In the interval between the two dates named, the younger Jenks followed his father to the New World. He becomes acquainted with the improvements that his father made, and gains skill in his craft. But one circumstance breeds alarm in his mind. The population is rapidly increasing near Lynn, and making fearful havoc with the forests. It was long before the capabilities of anthracite had been found out, and forges and furnaces were wholly dependent on charcoal. The same enterprise spirit that had induced him to cross the ocean prompts him to seek a new home. Doubtless, as Roger Williams removed from Salem, when he fled to this region, he had left some friends there who were anxiously watching his career. Perhaps the fact already adverted to, that the Indians were growing fastidious about their hatchets and other tools, makes the colonists in this neighborhood solicitous that some skilled ironworkers should remove hither. Word soon reaches Lynn, therefore that the shores of the Pawtucket are dark with a thick forest and that there are cataracts on the stream, affording ample power to carry such mills as the elder Jenks is been devising. And the young man resolves to come to Providence plantations, and naturally chooses for his new home a site near the lowest falls on the river.

The traditions spoken of represent that he came here in the year 1655. As his eldest son was born in 1657, perhaps he was already married, and his house is said to have stood on the spot on East Avenue now occupied by Mr. Joseph T Greene, who lives in the house reared by his grandfather Timothy Green. It is supposed that his first purchase of land was made the family by the name of Mowry. A copy of the deed of land the subsequent purchase however was found by Dr. Benedict in the records of the proprietors common lands of which company Judge Staples was clerked twenty-two years ago.”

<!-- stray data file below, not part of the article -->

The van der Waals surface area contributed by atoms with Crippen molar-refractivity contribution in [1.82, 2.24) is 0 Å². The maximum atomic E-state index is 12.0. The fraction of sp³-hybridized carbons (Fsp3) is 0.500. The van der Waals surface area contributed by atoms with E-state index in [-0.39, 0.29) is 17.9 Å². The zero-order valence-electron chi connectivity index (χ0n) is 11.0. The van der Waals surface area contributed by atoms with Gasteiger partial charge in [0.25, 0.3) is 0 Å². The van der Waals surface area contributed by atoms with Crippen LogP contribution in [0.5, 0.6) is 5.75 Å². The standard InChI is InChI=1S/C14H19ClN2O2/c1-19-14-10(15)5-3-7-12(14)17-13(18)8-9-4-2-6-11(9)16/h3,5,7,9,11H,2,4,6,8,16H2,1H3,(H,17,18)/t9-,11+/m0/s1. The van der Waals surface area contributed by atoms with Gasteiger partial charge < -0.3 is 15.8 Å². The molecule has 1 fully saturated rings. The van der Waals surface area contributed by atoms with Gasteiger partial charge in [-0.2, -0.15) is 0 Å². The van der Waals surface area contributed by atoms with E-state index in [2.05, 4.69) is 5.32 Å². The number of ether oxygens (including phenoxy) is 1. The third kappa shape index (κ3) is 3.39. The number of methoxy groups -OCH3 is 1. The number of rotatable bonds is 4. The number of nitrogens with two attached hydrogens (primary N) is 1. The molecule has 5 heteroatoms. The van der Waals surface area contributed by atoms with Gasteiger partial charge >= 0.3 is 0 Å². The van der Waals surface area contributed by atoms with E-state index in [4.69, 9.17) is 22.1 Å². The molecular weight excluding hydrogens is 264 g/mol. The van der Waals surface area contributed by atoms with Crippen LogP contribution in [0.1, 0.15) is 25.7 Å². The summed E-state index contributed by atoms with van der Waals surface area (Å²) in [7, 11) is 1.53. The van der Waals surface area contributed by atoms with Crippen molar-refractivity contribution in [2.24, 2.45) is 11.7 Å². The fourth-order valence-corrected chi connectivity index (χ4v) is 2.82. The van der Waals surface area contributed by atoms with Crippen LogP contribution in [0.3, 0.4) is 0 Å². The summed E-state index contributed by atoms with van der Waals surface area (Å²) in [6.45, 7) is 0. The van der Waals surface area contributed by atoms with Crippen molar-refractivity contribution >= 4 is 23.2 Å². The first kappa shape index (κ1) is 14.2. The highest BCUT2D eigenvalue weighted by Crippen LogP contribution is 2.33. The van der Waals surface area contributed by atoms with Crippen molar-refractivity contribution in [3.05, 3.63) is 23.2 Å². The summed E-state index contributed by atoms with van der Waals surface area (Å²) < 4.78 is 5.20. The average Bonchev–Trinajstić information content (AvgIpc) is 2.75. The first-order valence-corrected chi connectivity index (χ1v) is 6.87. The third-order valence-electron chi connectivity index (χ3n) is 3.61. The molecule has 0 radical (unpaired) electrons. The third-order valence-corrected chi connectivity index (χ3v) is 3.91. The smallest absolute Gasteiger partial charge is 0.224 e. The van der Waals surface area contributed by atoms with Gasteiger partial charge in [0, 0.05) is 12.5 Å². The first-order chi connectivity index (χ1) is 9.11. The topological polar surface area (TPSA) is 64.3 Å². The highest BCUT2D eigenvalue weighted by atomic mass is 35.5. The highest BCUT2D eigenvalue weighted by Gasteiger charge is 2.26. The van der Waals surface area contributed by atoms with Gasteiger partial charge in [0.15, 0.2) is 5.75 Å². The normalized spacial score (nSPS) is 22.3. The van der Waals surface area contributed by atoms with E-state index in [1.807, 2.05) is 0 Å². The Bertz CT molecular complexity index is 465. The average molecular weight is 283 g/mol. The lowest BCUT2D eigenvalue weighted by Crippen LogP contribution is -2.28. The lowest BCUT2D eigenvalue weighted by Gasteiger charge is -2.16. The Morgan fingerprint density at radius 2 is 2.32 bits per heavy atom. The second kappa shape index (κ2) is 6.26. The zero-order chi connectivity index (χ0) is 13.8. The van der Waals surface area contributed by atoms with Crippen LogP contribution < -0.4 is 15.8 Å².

Also, probably contributing to 8 times great grandparents’ decision to leave Massachusetts for Rhode Island, was Grandmother’s conviction for wearing Silver Lace. Her fine was 2 shillings. Grandfather minted the Pine Tree Shilling for the colony. Hmm…..

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Tioga County, New York, was a stop-over for my Jenks Line

Historical Gazetteer of Tioga County, New York.

Early on in my research into how my 4 times great-grandparents had migrated to Oakland County, Michigan, I was online in a genealogical site and when I mentioned my Jenks line, a distant cousin from New York told me I needed to get ahold of the Tioga County Gazetteer. When I asked where I might find one, the answer was quite simple: The Tioga County Historical Society had created a reprint of the original 1888 volume in 1985 and had some in inventory. I got that order in immediately.

As an example of the Jenks family information contained:

p 149:

“Elisha Jenks lived on lot 300, east of the creek road, and north of the hill road. It is said that he was a cousin of Michael Jenks, the first settler there [Town of Berkshire]. Laban Jenks was his brother. Elisha Jenks was born about 27 June 1774, and died 13 Nov. 1840. His wife, Anna, was born about 27 Sept. 1771, and died 15 June 1854.”

p 156:

“Leman Case was a carpenter, came from Litchfield county, Conn., and married with Polly Jenks, daughter of Laban Jenks, an early settler at Speedsville. He settled in a house that was built by Job Hall, on lot 380, west of the road, some thirty of forty rods south of his brother , Phineas Case. He moved to Michigan not far from 1824.”

There are a great number of citations that occur though out the volume, referencing my 4 Times Great-grandparent, Laban and Prudence White Jenks and their children, siblings, and cousins. Based on family records, the Jenks brothers and cousin arrived in the 1790s and had moved on to Michigan by the early 1820s.

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Saugus, Massachusetts was home for the family in the 1600s

Ironworks on the Saugus – E. N. Hartley

I found this volume on eBay a number of years ago. Since my research indicated that 8 and 9 times great grandfathers, Joesph Jenks and his son, Joseph Jenks, Jr. both had a hand in the development and building of the Ironworks, I jumped on the item and bought it.

Once again, 8*GGF’s political bent was chronicled on page 18: